Last reviewed: October 2016 | Next review: Currently being reviewed
People with a learning disability should be able to live their life in the way they choose, like anyone else. Getting the right care and support can be crucial for this to happen. Mencap believe that people with a learning disability must also have choice and control over where they live and how they are supported.
Care and support can range from a few hours to 24 hours a day. This can include many things, like supporting someone to get up and get dressed, develop friendships and relationships, and become active members of their community.
- 1 in 4 people with a learning disability now spends less than 1 hour a day outside of their home due to cuts to day services (Mencap’s Stuck at Home report, 2012)
- Spending on adult social care in England has fallen í4.6bn over the last five years⁴, so there is real pressure on the system
- Today, support for people with a learning disability comprises around 30% of social care funding in the UK. If pressures on the system persist, there will be an estimated í926m funding shortage for learning disability support services by 2020⁵
- There are currently around 3,480⁶ people with a learning disability in inpatient units in England. Many are there due to a lack of the right support and services in their local community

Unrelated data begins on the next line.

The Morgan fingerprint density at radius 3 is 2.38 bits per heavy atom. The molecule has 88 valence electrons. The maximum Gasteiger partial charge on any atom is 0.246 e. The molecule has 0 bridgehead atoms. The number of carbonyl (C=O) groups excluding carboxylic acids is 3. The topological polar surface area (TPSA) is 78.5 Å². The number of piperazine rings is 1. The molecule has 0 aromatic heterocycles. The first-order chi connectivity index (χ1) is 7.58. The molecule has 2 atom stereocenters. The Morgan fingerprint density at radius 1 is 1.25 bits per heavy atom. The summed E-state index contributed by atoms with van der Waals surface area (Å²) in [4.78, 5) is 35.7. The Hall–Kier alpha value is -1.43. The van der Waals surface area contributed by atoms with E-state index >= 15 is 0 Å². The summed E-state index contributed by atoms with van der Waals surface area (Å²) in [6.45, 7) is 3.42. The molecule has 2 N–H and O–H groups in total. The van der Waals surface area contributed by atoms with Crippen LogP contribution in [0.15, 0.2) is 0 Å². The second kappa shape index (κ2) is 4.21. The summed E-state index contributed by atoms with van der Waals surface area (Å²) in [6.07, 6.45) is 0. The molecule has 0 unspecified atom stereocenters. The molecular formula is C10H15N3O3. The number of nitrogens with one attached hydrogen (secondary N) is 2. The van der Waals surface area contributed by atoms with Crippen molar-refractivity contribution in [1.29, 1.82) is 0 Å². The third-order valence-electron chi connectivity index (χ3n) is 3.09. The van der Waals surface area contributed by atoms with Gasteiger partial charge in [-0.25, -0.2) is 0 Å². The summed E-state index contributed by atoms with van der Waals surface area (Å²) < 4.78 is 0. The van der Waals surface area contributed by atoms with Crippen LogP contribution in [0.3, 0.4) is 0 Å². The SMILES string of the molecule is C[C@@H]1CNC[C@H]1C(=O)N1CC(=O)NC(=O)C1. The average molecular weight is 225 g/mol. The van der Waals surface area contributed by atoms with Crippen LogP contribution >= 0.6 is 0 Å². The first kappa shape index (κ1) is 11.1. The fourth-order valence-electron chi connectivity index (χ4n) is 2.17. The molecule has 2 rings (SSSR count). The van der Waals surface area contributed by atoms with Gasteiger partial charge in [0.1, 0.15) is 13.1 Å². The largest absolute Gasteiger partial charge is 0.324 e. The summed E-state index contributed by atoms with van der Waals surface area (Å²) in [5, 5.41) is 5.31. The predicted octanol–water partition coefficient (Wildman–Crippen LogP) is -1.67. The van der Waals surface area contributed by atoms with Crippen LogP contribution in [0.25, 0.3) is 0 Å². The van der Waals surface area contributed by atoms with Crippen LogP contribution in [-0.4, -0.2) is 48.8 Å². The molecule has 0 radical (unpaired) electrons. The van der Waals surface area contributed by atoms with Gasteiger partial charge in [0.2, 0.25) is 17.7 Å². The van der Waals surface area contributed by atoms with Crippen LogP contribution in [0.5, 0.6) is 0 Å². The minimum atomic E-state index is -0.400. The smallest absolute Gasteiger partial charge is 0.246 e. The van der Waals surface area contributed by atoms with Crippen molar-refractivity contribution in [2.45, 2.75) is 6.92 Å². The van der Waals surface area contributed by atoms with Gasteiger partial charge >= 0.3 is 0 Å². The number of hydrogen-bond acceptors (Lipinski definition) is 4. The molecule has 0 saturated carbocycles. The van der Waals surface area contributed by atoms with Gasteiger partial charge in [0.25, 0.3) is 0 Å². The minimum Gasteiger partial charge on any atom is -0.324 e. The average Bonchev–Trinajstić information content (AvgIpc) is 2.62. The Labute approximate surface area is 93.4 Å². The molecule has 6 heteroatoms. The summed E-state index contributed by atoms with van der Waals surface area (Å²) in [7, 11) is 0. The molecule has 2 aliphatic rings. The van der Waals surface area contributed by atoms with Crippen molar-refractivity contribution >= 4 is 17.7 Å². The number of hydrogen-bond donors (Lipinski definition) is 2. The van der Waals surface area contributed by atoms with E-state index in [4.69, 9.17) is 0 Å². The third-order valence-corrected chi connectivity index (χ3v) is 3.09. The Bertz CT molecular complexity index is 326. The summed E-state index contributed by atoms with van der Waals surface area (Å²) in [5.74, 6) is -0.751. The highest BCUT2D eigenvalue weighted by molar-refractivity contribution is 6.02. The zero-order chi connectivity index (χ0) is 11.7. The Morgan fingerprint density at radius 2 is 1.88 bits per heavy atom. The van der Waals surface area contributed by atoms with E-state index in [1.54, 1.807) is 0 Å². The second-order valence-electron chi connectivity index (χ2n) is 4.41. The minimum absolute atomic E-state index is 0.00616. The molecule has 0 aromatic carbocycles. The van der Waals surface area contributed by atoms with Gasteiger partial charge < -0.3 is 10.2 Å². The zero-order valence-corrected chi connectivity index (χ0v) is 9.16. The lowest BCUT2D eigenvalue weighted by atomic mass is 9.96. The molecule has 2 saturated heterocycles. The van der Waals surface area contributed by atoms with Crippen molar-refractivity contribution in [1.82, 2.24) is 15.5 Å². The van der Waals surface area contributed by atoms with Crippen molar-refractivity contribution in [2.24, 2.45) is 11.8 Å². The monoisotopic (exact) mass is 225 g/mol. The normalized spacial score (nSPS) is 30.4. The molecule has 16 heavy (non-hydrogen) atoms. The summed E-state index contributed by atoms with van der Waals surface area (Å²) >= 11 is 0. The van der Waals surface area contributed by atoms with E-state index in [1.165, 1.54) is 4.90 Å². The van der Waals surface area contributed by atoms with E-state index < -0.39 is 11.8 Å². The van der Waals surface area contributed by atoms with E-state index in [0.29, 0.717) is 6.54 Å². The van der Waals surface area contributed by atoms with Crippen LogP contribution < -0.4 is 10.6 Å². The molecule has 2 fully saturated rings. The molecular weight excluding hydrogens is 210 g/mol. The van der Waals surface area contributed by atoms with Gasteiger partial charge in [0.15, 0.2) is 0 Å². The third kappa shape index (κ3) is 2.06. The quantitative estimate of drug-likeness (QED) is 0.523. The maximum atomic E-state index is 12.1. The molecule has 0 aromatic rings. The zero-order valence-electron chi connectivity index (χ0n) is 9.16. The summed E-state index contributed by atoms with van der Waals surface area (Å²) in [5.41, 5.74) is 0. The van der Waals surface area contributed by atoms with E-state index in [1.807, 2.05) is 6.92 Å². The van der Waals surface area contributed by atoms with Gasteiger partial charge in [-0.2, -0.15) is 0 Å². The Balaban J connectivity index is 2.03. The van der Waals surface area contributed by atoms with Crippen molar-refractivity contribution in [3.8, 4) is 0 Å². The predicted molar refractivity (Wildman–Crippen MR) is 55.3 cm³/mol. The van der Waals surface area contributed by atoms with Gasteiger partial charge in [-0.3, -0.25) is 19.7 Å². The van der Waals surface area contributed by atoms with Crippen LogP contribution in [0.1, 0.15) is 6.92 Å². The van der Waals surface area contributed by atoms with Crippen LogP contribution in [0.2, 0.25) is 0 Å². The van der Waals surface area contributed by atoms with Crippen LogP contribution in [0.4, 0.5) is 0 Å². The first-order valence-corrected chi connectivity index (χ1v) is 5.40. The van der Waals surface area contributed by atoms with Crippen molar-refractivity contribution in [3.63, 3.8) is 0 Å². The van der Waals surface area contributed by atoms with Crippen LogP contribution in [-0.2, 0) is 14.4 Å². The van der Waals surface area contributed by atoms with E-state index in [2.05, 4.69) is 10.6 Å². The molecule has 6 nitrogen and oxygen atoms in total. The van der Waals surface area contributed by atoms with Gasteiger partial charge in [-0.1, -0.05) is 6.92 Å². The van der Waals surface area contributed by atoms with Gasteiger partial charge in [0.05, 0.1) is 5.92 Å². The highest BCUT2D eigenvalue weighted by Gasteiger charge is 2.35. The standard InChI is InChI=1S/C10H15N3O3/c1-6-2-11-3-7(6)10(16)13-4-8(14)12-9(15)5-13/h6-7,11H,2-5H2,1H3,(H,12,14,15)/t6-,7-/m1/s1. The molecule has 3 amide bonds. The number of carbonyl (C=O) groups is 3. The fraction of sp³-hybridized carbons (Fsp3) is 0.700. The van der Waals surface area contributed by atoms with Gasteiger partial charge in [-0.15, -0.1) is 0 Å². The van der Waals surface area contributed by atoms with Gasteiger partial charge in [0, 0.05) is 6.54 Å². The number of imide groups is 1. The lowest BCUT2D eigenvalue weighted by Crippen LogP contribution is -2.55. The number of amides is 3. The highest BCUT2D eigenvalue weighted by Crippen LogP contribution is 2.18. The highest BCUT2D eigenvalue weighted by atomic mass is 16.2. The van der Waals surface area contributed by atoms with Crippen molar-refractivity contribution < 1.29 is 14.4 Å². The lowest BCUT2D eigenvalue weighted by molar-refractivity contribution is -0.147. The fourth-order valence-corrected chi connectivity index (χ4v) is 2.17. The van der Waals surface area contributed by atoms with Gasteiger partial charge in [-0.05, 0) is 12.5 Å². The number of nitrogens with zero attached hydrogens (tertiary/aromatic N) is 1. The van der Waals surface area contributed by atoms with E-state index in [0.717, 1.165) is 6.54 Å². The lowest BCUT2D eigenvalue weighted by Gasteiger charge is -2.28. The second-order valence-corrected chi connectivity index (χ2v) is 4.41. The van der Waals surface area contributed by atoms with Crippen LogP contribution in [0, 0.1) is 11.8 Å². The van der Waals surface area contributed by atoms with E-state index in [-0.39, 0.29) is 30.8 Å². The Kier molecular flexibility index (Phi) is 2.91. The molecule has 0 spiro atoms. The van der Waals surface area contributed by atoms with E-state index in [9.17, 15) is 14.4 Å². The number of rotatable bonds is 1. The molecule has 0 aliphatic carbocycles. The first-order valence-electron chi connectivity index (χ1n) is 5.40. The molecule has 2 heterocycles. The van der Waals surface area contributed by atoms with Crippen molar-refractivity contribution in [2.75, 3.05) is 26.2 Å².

Download our social care vision statement to print off and readDownload resource Social care vision statement
Download the easy read version of what we think about social careDownload resource Social care easy read statement
What we want
We want everyone with a learning disability, together with their families and carers, to get the support they require when it’s needed. And we want people with a learning disability to be happy, safe, well and valued; able to live their lives to the full in the way they choose.
In order to make this happen:
- the threshold for getting support should be lowered to ensure people with a learning disability with moderate needs do not miss out
- there must be more funding in the social care system to ensure the needs of people with a learning disability can be met
- the social care workforce must have the right skills to support people with a learning disability, including those with complex needs. They must be paid a wage that reflects their skills and responsibility and be valued for the work they do
- the right support and services must be developed in local areas to ensure people with a learning disability can become active members of their community. Local authorities and the health service must work together effectively to make this happen
- people with a learning disability and their families must get information about the support that is available to them and their rights. They must also get the help they need to understand and exercise these rights, including challenging cuts to support and services.